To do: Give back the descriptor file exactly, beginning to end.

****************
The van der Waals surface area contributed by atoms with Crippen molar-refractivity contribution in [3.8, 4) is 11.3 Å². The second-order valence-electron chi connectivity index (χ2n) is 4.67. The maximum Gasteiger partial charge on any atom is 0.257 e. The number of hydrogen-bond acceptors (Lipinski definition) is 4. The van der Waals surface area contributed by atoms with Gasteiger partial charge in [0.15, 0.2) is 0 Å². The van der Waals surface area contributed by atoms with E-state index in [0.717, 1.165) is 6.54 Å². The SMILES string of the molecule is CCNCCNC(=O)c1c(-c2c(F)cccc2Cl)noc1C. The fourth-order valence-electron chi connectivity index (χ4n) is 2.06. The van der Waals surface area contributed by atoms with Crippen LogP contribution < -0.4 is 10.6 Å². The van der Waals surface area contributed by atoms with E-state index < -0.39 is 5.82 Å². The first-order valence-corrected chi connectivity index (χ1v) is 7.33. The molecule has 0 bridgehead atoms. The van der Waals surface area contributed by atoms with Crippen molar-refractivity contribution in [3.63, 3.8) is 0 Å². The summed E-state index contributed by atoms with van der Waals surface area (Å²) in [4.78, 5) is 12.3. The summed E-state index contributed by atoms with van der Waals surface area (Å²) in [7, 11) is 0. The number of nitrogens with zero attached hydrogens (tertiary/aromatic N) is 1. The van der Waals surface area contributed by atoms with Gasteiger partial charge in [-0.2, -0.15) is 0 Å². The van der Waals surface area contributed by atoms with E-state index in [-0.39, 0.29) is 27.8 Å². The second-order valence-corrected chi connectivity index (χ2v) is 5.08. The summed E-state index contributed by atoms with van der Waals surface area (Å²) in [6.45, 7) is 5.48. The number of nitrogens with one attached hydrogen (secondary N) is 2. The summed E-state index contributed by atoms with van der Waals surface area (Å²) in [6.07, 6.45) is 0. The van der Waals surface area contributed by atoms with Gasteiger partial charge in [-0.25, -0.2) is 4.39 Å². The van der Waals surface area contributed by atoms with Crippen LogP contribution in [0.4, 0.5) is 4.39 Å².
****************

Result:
The van der Waals surface area contributed by atoms with Crippen molar-refractivity contribution in [3.8, 4) is 11.3 Å². The second-order valence-electron chi connectivity index (χ2n) is 4.67. The maximum Gasteiger partial charge on any atom is 0.257 e. The number of hydrogen-bond acceptors (Lipinski definition) is 4. The van der Waals surface area contributed by atoms with Gasteiger partial charge in [0.15, 0.2) is 0 Å². The van der Waals surface area contributed by atoms with E-state index in [0.717, 1.165) is 6.54 Å². The SMILES string of the molecule is CCNCCNC(=O)c1c(-c2c(F)cccc2Cl)noc1C. The fourth-order valence-electron chi connectivity index (χ4n) is 2.06. The van der Waals surface area contributed by atoms with Crippen LogP contribution < -0.4 is 10.6 Å². The van der Waals surface area contributed by atoms with E-state index < -0.39 is 5.82 Å². The first-order valence-corrected chi connectivity index (χ1v) is 7.33. The molecule has 0 bridgehead atoms. The van der Waals surface area contributed by atoms with Crippen molar-refractivity contribution in [3.63, 3.8) is 0 Å². The summed E-state index contributed by atoms with van der Waals surface area (Å²) in [4.78, 5) is 12.3. The summed E-state index contributed by atoms with van der Waals surface area (Å²) in [7, 11) is 0. The number of nitrogens with zero attached hydrogens (tertiary/aromatic N) is 1. The van der Waals surface area contributed by atoms with Gasteiger partial charge in [-0.2, -0.15) is 0 Å². The van der Waals surface area contributed by atoms with E-state index in [-0.39, 0.29) is 27.8 Å². The second-order valence-corrected chi connectivity index (χ2v) is 5.08. The summed E-state index contributed by atoms with van der Waals surface area (Å²) in [6.45, 7) is 5.48. The number of nitrogens with one attached hydrogen (secondary N) is 2. The summed E-state index contributed by atoms with van der Waals surface area (Å²) in [6.07, 6.45) is 0. The van der Waals surface area contributed by atoms with Gasteiger partial charge in [-0.25, -0.2) is 4.39 Å². The van der Waals surface area contributed by atoms with Crippen LogP contribution in [0.4, 0.5) is 4.39 Å².